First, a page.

As for fit and finish, everything is as you'd expect. The Constellation, like Vertu's other handsets, will be hand-built in England and is crafted from anodized aluminium and finished with leather sourced "from a specialist, family-run tannery in Italy." An inset ruby located on the side of the phone doubles as a button that offers access to Vertu's 24-hour Concierge service, for when you need help with a very important booking.
The Constellation's performance shouldn't be ignored, either. It features a 5.5-inch (2,560 x 1,440) WQHD AMOLED display that, with over 3.6 million pixels, clocks in at an impressive 538 PPI. Vertu is sticking with premium elements, including sapphire, which adds extra protection with its 140 carat scratchproof finish. Under the hood lies a Qualcomm Snapdragon 820 processor, 4GB of RAM, a healthy 128GB of storage (including microSD support), a 3220mAh battery and support for USB-C and wireless charging.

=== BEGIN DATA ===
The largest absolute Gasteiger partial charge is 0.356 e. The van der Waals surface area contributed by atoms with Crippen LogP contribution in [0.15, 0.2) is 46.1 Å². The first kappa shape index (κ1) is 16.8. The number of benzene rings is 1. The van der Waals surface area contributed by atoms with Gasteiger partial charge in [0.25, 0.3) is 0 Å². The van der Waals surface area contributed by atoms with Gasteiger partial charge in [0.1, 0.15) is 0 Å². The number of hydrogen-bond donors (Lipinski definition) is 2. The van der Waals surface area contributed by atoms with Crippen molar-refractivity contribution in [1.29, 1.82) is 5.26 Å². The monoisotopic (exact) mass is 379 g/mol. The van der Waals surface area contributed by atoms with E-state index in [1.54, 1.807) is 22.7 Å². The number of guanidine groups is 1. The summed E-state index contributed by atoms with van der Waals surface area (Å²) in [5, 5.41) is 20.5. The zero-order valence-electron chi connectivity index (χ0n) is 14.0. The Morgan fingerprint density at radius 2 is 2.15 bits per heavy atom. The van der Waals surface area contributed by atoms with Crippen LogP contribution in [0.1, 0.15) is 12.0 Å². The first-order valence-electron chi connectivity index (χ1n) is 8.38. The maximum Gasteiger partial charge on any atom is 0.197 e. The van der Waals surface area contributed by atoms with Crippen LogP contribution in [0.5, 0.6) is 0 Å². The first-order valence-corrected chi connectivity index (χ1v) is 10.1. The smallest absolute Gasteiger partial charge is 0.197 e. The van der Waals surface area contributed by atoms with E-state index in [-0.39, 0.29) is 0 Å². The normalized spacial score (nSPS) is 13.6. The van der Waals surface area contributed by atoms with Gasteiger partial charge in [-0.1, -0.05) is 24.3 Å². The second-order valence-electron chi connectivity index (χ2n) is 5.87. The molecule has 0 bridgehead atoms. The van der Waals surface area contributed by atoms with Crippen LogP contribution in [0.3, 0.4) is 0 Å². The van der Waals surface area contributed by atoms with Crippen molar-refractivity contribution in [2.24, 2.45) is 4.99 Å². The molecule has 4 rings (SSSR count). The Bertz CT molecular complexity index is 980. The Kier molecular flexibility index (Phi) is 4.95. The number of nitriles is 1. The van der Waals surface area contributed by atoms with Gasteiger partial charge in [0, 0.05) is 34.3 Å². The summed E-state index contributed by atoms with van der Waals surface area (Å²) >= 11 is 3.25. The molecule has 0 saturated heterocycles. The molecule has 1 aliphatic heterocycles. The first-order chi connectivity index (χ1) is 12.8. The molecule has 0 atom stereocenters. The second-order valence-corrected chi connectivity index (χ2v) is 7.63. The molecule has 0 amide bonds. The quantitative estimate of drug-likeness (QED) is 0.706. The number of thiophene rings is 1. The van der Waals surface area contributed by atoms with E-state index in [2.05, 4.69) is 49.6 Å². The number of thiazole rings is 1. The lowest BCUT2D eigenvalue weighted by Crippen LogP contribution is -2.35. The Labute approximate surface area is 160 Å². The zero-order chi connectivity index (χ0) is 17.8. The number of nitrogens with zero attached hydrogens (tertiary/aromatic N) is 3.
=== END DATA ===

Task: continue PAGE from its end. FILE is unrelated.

Vertu has also crammed in Dolby Digital Plus virtual surround sound and front-facing stereo speakers, which are located at the at the top and bottom of the device "to achieve the best possible stereo separation." The 12-megapixel sensor in the Constellation's rear-facing camera is capable of giving Google's Pixel phones some competition, housing "large" 1.55µm (micro) pixels, which will give it an edge on most smartphone cameras in low-light conditions.
The phone itself runs a customized version of Android 6.0.1 Marshmallow and Vertu hasn't given me any indication that the handset will receive an upgrade to Nougat. In the past, it was suggested that the company's new owner, Hong Kong's Godin Holdings, may look to integrate its own suite of security software, but the Constellation will fully encrypt calls using tech from Silent Circle, at least for now.
Vertu says the Constellation will go on sale in boutiques from mid-February, but it has yet to decide on a price. Bear in mind, all Vertu phones run into the thousands, and this will likely be no different.